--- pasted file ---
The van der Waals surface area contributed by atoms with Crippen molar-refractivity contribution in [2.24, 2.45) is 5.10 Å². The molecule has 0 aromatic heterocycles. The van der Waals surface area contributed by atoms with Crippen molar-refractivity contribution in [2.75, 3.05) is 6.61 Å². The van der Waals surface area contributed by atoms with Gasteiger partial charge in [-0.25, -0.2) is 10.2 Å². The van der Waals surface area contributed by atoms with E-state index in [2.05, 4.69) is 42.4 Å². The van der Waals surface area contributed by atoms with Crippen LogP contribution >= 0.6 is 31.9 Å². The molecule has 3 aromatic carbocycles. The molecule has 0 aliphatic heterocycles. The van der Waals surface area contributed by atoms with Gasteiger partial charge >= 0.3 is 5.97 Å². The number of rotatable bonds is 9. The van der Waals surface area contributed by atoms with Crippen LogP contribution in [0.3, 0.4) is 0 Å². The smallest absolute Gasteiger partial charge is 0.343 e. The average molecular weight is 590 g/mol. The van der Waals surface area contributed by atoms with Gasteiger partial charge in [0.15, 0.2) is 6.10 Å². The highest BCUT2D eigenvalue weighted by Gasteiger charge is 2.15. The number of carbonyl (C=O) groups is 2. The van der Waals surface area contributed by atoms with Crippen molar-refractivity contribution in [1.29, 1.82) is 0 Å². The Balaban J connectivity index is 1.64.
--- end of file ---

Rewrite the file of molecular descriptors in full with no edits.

The van der Waals surface area contributed by atoms with Crippen molar-refractivity contribution in [2.24, 2.45) is 5.10 Å². The molecule has 0 aromatic heterocycles. The van der Waals surface area contributed by atoms with Crippen molar-refractivity contribution in [2.75, 3.05) is 6.61 Å². The van der Waals surface area contributed by atoms with Gasteiger partial charge in [-0.25, -0.2) is 10.2 Å². The van der Waals surface area contributed by atoms with E-state index in [2.05, 4.69) is 42.4 Å². The van der Waals surface area contributed by atoms with Crippen LogP contribution >= 0.6 is 31.9 Å². The molecule has 3 aromatic carbocycles. The molecule has 0 aliphatic heterocycles. The van der Waals surface area contributed by atoms with Gasteiger partial charge >= 0.3 is 5.97 Å². The number of rotatable bonds is 9. The van der Waals surface area contributed by atoms with Crippen LogP contribution in [0.3, 0.4) is 0 Å². The smallest absolute Gasteiger partial charge is 0.343 e. The average molecular weight is 590 g/mol. The van der Waals surface area contributed by atoms with Gasteiger partial charge in [0.15, 0.2) is 6.10 Å². The highest BCUT2D eigenvalue weighted by Gasteiger charge is 2.15. The number of carbonyl (C=O) groups is 2. The van der Waals surface area contributed by atoms with Crippen molar-refractivity contribution in [1.29, 1.82) is 0 Å². The Balaban J connectivity index is 1.64.